Immortal Volitional Robots Need Morality.

Immortality would not necessarily preclude the need for morality. There is no logical need for the futility of morals for an immortal. Why can an immortal volitional robot not choose that breathing clean air, while maybe not necessary, feels better than traveling to the moon without a space suit? Maybe reminiscing by the beach on a yacht on a sunny day is worth the money earned while providing medical care to mortals or teaching philosophy and better than hanging out in a trailer while watching black and white TV. Just because death, in a conventional sense, has been removed from the situation, does not mean life and the pursuit of happiness loses meaning. Will there not come a time, say 1,000 years from now, where humanity’s children will have the technology to become impervious to disease, pressure and temperature extremes and aging? Keep in mind, more than a couple people have been walking around with artificial hearts for decades now, in the early 21st century. Can those with arbitrarily extended life spans not live as humans? Would they no longer need a morality to be happy and live better and be good rather than evil and unproductive and unhappy? And I don't see any significant difference for the need for morality, whether carbon-based or silicon or anything else-based sentience for that matter.

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Comment by John Camilli on January 27, 2011 at 4:57pm

Personally, I think the only evil in the world is the idea that there are "goods" and "evils." Once a person has it in their head that something is evil, they will stop wondering about it and condemn it. And likewise when someone considers a thing good, they will stop wondering and accept it. That's called faith, so the concepts of good and evil are at least some of the instigators of faith. Faith is anti-logic, so your system of morality would condemn it as evil, meaning it would condemn itself for condemning or accepting an idea.

 

Every moral system I've ever heard of winds up attacking itself like that. Morality is a dog chasing its tail. The only way to preserve the curiosity that drives us to learn and expand our views is to NOT decide that we know something for sure; to keep wondering and observing. The moment we think we've found an answer is the moment we've gone wrong.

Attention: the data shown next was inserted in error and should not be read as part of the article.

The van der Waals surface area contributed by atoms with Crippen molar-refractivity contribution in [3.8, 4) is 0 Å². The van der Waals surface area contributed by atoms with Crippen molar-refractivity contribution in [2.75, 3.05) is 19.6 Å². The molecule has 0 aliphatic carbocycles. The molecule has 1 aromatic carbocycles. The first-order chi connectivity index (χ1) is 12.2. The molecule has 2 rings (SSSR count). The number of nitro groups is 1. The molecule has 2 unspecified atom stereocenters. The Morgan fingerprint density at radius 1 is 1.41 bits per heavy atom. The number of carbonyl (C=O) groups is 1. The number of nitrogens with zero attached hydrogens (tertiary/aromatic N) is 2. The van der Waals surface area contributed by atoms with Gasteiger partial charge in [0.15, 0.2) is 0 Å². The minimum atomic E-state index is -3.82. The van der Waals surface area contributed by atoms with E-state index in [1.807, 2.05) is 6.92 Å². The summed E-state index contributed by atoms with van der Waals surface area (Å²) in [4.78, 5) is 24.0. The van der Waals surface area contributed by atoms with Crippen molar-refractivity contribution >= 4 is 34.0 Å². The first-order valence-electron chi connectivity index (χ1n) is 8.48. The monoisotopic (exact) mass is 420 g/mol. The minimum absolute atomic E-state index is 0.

Comment by Glen Rosenberg on January 27, 2011 at 1:49pm

History can be viewed as a class struggle and as a struggle between reason and superstition. Superstition is a powerful force. Parts of the globe are cemented in superstition.

However as you point out there is a different dynamic today. Hopefully.

Comment by MCT on January 27, 2011 at 1:06pm
Human beings are only as successful as they use reason and logic to make decisions. I don't know if Christians would kill themselves off with their own idiocy, I doubt it since that shit is all over the place, but religions gain strength and lose strength, they are all arbitrary distortions of reality. I believe that since reason and logic are not arbitrary, there will, as long as there are people around, be someone trying to figure it all out. And that, to me, is reassuring. I think with the ubiquity of information and ease of knowledge acquisition nowadays, we won't go the way of the ancient Greeks, who had made some headway in the arena of reason and respect for the human mind over the supernatural. I think there is good reason for cautious optimism.
Comment by Glen Rosenberg on January 27, 2011 at 12:42pm
It wil be interesting to see how it plays out. You may see it all if your right about cryogenics. But to date the free marketplace of ideas has had limited success. I remember reading how David Hume wanted freedom for Catholics to express themselves-that the stupidity of their creed would be self-defeating. But reason certainly has made headway. Morality is lagging. I agree with your definition of morality. I was describing religion and morality.
Comment by MCT on January 27, 2011 at 12:32pm

I see it more as a situation where irrationality will always be the enemy and you can't keep reason down. As long as there is freedom to compete, we'll keep moving forward. Eventually, there'll be too many breakthroughs, to many people, too many societies. Plus, imo, a full-scale nuclear war between multiple countries wouldn't set us back more than a hundred years or so, at the most.

And what's this business that morality is simply imposition of narrow minded prejudice? How so? I define morality as a set of principle to guide one's choices towards the attainment of the only value that all others are obtained for, personal happiness.

Comment by Glen Rosenberg on January 27, 2011 at 12:11pm

I would be shocked if the future is not fubar.  It is not that I lack confidence in the explosion of science and technology, it is that I am realistic about the nature of man and the abuse of power.

Has anything changed fundamentally in human civilization? Certainly is has not where relgious culture is dominant. Morality is simply imposition of narrow minded prejudice. And even if the dictatorship is overthrown it is not clear which direction will be taken. Just sayin.

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